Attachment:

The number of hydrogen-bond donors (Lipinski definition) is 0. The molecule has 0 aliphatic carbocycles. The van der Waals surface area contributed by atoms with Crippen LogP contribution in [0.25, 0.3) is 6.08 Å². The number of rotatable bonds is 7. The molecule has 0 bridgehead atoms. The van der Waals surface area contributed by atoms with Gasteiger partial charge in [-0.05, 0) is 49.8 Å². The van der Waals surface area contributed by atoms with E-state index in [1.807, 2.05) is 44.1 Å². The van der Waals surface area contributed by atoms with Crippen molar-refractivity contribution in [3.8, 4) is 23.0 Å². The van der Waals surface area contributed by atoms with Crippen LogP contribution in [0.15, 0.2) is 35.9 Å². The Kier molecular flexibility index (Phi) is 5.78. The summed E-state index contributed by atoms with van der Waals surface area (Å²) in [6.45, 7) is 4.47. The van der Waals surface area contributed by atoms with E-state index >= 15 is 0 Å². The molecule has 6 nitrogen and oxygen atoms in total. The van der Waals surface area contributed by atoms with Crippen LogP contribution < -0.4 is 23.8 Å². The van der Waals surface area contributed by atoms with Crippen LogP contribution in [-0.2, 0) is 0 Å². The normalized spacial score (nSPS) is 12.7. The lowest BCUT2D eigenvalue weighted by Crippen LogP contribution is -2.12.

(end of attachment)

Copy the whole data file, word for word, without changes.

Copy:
The number of hydrogen-bond donors (Lipinski definition) is 0. The molecule has 0 aliphatic carbocycles. The van der Waals surface area contributed by atoms with Crippen LogP contribution in [0.25, 0.3) is 6.08 Å². The number of rotatable bonds is 7. The molecule has 0 bridgehead atoms. The van der Waals surface area contributed by atoms with Gasteiger partial charge in [-0.05, 0) is 49.8 Å². The van der Waals surface area contributed by atoms with E-state index in [1.807, 2.05) is 44.1 Å². The van der Waals surface area contributed by atoms with Crippen molar-refractivity contribution in [3.8, 4) is 23.0 Å². The van der Waals surface area contributed by atoms with Crippen LogP contribution in [0.15, 0.2) is 35.9 Å². The Kier molecular flexibility index (Phi) is 5.78. The summed E-state index contributed by atoms with van der Waals surface area (Å²) in [6.45, 7) is 4.47. The van der Waals surface area contributed by atoms with E-state index >= 15 is 0 Å². The molecule has 6 nitrogen and oxygen atoms in total. The van der Waals surface area contributed by atoms with Crippen LogP contribution < -0.4 is 23.8 Å². The van der Waals surface area contributed by atoms with Crippen LogP contribution in [-0.2, 0) is 0 Å². The normalized spacial score (nSPS) is 12.7. The lowest BCUT2D eigenvalue weighted by Crippen LogP contribution is -2.12.